My First Real Plight…I mean, Flight!


After my initial flights of my Hobby Zone Champ RC airplane, which resulted in a few minor crashes and broken wings, I was grateful for 6 -Minute Epoxy–which smells pretty awful–but made the wing stronger in the repaired crack and made it stronger than the rest of the wing itself. It looked fairly decent after repair, but the question remained: Will it fly?

Fast forward a few days for the answer…

It did! However, the wind that day was pretty rough for a little trainer plane like mine. I found myself requesting help from my son (who bought this plane for me as a Father’s Day gift).  He took the controls and landed it safely. Relieved, I once again took to the air.

Again, the wind took my plane out of control. But this time, my son was busy flying his plane and unable to assist.

No matter how I tried, it couldn’t fight against the breeze hard enough to turn back into the field–these planes are not designed for flight in windy conditions. I managed to turn it around, but then it went behind a tree.

“Oh no,” I muttered, while my son tried to land his plane and assist me. As my plane rounded its turn back toward the field, it flew right into the branches of a tree. There, it stopped cold. The control surface servos were responding (rudder, elevators) and thrashing about, and I could still hear the propeller spinning as I pushed the throttle. But no amount of spinning the props could free it.

The prop, wings, and landing gear were wedged between the leaves and branches!

Eventually, the prop stopped responding because it was stuck.

Forty feet up in a tree, which I could not climb–nor would I, even if I had a ladder.20130624_095723


20130624_095734 - Copy



I kept hoping the wind would blow hard enough to dislodge it from the branches, but it was too light to do much more than make the entire branch clutching my plane sway gently.

My son offered to fly his plane into mine and ram it free, but I told him not to. No sense in getting his beautiful P-51 caught or damaged trying to free my plane. Feeling helpless, I walked around the field, gazing up at the pathetic orange “Champ” stuck like a kitten high above the ground.  Then, in the periphery, I caught a glimpse of something round and white.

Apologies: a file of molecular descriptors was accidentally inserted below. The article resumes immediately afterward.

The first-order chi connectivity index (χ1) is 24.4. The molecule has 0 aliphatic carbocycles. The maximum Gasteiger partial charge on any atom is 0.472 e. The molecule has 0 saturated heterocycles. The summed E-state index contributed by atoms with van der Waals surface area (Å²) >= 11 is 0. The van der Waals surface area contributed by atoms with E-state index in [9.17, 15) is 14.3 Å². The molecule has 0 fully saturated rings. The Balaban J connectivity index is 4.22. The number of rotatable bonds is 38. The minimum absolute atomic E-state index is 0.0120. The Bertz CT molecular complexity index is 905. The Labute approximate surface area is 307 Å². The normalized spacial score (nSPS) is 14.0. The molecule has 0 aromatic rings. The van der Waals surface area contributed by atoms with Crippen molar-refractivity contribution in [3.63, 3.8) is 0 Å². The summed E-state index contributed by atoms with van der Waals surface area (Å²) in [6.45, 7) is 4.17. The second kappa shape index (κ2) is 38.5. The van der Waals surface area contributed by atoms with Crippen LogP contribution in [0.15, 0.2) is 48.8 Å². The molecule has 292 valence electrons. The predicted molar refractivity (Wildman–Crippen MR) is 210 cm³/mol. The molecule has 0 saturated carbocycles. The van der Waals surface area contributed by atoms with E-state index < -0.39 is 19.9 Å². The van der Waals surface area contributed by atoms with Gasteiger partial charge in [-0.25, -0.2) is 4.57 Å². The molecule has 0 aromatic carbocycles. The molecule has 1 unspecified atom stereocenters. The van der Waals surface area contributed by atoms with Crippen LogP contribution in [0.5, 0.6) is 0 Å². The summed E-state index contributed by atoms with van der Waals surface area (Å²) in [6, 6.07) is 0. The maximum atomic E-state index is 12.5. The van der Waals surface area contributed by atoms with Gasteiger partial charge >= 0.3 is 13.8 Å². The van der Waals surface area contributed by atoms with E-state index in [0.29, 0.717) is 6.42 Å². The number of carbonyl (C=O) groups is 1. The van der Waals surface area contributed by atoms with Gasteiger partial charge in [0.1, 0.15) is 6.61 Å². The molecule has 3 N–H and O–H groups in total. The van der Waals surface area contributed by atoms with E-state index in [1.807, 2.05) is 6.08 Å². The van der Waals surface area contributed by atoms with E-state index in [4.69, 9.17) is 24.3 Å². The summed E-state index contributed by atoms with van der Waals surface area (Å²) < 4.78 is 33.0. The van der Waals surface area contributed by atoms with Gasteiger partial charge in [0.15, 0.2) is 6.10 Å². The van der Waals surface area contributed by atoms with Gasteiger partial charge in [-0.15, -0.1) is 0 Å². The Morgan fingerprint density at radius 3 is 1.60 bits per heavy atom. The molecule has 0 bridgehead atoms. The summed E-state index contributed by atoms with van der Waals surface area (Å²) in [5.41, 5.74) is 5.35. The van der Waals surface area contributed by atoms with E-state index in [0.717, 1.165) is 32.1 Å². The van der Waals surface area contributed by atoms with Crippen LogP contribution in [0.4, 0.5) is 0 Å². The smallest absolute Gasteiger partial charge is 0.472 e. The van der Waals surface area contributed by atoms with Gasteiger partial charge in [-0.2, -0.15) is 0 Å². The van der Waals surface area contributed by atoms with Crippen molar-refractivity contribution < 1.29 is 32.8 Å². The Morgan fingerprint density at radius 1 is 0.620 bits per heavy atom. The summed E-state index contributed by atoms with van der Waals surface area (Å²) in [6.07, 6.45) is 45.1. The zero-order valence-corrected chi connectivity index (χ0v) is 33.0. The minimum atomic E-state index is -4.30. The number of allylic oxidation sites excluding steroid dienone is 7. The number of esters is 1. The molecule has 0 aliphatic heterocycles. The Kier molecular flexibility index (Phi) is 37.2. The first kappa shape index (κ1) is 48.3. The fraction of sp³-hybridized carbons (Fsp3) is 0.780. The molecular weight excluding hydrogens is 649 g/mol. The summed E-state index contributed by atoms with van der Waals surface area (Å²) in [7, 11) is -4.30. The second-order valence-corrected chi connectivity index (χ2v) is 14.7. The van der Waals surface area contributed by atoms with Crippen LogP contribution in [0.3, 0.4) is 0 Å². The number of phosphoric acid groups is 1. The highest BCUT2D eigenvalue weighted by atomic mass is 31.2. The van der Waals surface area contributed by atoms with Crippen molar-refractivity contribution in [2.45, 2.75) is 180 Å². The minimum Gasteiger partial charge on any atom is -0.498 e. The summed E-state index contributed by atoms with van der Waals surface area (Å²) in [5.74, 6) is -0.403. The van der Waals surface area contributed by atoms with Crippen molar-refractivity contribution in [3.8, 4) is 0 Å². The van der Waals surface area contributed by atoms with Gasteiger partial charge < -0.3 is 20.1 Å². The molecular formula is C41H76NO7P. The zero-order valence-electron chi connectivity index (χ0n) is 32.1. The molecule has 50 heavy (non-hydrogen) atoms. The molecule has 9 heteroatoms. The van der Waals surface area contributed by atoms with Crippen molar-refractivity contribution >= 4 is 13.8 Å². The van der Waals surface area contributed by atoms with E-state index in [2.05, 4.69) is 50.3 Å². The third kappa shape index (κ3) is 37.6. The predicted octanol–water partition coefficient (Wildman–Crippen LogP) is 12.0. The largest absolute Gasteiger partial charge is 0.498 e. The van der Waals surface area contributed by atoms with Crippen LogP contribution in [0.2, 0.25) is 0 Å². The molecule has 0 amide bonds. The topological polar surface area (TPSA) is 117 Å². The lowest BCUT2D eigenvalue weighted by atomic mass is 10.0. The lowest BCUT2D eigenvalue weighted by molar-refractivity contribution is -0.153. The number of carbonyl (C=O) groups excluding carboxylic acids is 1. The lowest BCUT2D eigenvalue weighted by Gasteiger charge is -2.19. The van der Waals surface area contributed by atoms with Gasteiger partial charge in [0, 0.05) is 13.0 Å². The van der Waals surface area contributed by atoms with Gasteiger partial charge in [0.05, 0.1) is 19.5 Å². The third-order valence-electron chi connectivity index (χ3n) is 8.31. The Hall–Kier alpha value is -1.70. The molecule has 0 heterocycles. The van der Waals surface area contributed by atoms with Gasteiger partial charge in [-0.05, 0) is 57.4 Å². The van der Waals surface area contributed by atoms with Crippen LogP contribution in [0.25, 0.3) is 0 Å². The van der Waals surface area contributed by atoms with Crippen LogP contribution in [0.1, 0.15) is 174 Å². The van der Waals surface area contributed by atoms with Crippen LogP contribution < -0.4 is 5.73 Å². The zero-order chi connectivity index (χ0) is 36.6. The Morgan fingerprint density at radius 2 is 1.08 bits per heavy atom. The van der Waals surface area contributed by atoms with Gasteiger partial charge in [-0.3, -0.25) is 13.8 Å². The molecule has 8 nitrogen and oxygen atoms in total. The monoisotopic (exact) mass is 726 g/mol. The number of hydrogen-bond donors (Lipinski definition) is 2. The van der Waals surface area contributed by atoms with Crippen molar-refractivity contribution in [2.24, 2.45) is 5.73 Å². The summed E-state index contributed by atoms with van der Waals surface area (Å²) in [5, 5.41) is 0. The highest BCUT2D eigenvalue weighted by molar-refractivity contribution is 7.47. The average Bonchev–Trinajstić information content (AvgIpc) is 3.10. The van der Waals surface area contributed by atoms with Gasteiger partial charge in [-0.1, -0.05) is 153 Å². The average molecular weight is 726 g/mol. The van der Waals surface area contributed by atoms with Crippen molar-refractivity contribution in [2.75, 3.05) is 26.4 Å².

Why, it was a baseball!20130624_101225


Daring to hope, I walked up behind the tree and thought, if I can just hit the branch, maybe it will shake loose.

My first throw was anemic, I have to admit.  I was afraid of smashing my little foam plane into pieces if I threw it too hard.

Well, the ball just kind of lobbed way to the left, and missed the tree utterly by–oh, a healthy margin of about 10 feet.  That was embarrassing.  I used to be pretty good at baseball, back in the Paleozoic era.

A few more attempts.

Too high…

Too low…

Too long, too short, not even close…

It was going to take a lot more than strength to nail that sucker!  Imagine you’re at the carnival, and your about to play that game where they give you a baseball and you have to knock down only the top most milk bottle in a stacked pyramid of milk bottles.  Now imagine that the bottle  is forty feet above your head!  That’s how impossible it seemed to me.

Again, my son offered again to ram my plane down.  Again, I decline.

Getting discouraged, I walked to the tree again (after playing fetch with myself ad nauseum) and blinked, all prospects of retrieving one of my favorite Father’s Day gifts dwindling.  It seemed I must prepare myself to leave the plane there and go home wondering who the lucky person would be that found it, when one day the leaves and branches finally died and broke off.

Then I thought, “Why don’t you pray?”

Right.  Pray about getting a toy back.